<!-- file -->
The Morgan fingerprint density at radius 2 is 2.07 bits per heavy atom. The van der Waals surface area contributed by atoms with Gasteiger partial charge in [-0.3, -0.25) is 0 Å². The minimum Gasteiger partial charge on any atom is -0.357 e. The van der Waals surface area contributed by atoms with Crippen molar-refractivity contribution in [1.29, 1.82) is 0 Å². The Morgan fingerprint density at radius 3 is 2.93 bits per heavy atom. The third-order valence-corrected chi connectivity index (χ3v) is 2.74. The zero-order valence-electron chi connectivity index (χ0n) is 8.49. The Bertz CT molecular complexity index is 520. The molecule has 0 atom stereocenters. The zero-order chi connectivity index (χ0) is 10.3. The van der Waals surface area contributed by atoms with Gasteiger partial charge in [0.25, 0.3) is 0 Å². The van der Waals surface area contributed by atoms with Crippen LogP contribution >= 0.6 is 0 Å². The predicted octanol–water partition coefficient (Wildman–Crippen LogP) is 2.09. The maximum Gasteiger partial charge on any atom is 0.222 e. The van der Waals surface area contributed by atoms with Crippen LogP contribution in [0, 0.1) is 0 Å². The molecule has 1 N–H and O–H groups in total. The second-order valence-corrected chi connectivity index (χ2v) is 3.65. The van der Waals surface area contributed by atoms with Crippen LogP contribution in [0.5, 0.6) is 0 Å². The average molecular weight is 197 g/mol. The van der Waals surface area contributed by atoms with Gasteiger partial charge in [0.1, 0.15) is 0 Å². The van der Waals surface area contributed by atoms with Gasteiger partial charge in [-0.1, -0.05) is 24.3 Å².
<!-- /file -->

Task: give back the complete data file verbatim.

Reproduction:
The Morgan fingerprint density at radius 2 is 2.07 bits per heavy atom. The van der Waals surface area contributed by atoms with Gasteiger partial charge in [-0.3, -0.25) is 0 Å². The minimum Gasteiger partial charge on any atom is -0.357 e. The van der Waals surface area contributed by atoms with Crippen molar-refractivity contribution in [1.29, 1.82) is 0 Å². The Morgan fingerprint density at radius 3 is 2.93 bits per heavy atom. The third-order valence-corrected chi connectivity index (χ3v) is 2.74. The zero-order valence-electron chi connectivity index (χ0n) is 8.49. The Bertz CT molecular complexity index is 520. The molecule has 0 atom stereocenters. The zero-order chi connectivity index (χ0) is 10.3. The van der Waals surface area contributed by atoms with Gasteiger partial charge in [0.25, 0.3) is 0 Å². The van der Waals surface area contributed by atoms with Crippen LogP contribution >= 0.6 is 0 Å². The predicted octanol–water partition coefficient (Wildman–Crippen LogP) is 2.09. The maximum Gasteiger partial charge on any atom is 0.222 e. The van der Waals surface area contributed by atoms with Crippen LogP contribution in [0, 0.1) is 0 Å². The molecule has 1 N–H and O–H groups in total. The second-order valence-corrected chi connectivity index (χ2v) is 3.65. The van der Waals surface area contributed by atoms with Crippen LogP contribution in [0.5, 0.6) is 0 Å². The average molecular weight is 197 g/mol. The van der Waals surface area contributed by atoms with Gasteiger partial charge in [0.1, 0.15) is 0 Å². The van der Waals surface area contributed by atoms with Gasteiger partial charge in [-0.1, -0.05) is 24.3 Å².